Searching over 5,500,000 cases.


searching
Buy This Entire Record For $7.95

Download the entire decision to receive the complete text, official citation,
docket number, dissents and concurrences, and footnotes for this case.

Learn more about what you receive with purchase of this case.

Finjan, Inc. v. Juniper Network, Inc.

United States District Court, N.D. California

July 23, 2019

FINJAN, INC., Plaintiff,
v.
JUNIPER NETWORKS, INC., Defendant.

          ORDER RE SHOW CAUSE ORDER

          WILLIAM ALSUP UNITED STATES DISTRICT JUDGE.

         An order denying plaintiff Finjan, Inc.'s motion for summary judgment of infringement of Claim 1 of United States Patent No. 8, 141, 154 (“the '154 patent”) further ordered the parties to show cause as to why the Court should not enter judgment of noninfringement in favor of defendant Juniper Networks, Inc. (Dkt. No. 459 at 12).

         As background, the '154 patent is directed toward a system and method “for protecting a client computer from dynamically generated malicious content” and statically generated conventional viruses ('154 patent, Abstract). The basic set up of the '154 patent's purported invention involves “[t]hree major components”: (1) gateway computer, (2) client computer, and (3) security computer (id. at 8:45-46). A preferred embodiment describes a gateway computer that intercepts content being sent to the client computer for processing (id. at 8:48-51). The gateway computer modifies the content by replacing the call to the original function with a corresponding call to a substitute function, which operates to send the input of the original function to a security computer for inspection (id. at 5:10-12). The gateway computer then transmits “the modified content” to the client computer, which processes the modified content (id. at 5:14-16). When the substitute function is invoked, the client computer transmits the input to the security computer for inspection (id. at 5:16-18). The security computer then inspects the input and transmits “an indicator of whether it is safe for the client computer to invoke the original function with the input” (id. at 5:20-22). The client computer invokes the original function “only if the indicator . . . indicates that such invocation is safe” (id. at 5:22-25).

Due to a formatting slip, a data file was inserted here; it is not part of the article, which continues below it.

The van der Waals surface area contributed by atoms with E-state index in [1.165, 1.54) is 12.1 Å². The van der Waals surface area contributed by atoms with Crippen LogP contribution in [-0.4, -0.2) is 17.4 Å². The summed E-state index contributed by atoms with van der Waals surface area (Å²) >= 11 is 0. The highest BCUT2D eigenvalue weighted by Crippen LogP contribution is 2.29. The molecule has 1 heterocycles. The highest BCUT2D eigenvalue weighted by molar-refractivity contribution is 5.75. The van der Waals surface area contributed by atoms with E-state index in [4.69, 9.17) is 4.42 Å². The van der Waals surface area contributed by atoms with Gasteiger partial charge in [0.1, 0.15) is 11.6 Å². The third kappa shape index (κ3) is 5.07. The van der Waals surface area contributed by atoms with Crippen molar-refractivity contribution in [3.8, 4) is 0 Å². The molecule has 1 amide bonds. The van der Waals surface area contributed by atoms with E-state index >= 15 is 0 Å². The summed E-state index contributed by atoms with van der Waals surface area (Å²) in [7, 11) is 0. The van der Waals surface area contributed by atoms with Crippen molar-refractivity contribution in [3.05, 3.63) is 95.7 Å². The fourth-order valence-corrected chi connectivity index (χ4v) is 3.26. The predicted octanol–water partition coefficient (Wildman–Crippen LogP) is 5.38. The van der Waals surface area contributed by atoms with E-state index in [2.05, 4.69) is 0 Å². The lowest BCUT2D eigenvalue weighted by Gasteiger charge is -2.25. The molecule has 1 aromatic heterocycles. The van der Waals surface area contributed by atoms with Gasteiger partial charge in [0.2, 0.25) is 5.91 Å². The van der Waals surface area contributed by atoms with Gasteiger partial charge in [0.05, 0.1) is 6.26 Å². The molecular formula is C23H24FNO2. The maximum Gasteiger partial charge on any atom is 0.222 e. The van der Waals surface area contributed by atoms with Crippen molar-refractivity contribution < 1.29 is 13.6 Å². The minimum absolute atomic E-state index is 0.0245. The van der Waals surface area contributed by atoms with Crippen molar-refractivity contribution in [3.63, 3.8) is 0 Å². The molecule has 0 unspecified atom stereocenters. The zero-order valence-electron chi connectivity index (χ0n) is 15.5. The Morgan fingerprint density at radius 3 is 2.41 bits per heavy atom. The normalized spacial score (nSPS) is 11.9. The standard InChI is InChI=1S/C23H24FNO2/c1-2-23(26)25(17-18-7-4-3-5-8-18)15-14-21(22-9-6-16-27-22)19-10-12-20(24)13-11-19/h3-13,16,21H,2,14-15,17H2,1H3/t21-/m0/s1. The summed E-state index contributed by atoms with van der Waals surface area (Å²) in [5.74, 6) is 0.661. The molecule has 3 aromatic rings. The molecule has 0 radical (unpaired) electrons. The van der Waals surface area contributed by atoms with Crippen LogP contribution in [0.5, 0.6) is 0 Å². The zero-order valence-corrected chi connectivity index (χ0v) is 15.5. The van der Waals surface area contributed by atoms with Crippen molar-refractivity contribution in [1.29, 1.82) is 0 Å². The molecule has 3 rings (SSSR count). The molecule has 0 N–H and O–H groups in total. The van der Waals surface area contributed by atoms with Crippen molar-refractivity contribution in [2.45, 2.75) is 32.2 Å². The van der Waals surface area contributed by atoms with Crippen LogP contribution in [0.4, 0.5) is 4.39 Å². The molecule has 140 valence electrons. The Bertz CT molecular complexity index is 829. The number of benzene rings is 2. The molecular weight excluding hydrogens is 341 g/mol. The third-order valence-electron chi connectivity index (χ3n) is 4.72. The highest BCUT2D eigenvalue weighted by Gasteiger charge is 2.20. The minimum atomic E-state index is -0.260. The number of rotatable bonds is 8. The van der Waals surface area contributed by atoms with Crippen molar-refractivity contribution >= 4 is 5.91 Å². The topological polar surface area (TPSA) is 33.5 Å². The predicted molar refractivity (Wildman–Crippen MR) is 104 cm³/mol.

Claim 1 of the '154 patent reads as follows ('154 patent at 17:32-44 (emphasis added)):

         1. A system for protecting a computer from dynamically generated malicious content, comprising:

a content processor (i) for processing content received over a network, the content including a call to a first function, and the call including an input, and (ii) for invoking a second function with the input, only if a security computer indicates that such invocation is safe;
a transmitter for transmitting the input to the security computer for inspection, when the first function is invoked; and
receiver for receiving an indicator from the security computer whether it is safe to invoke the second function with the input.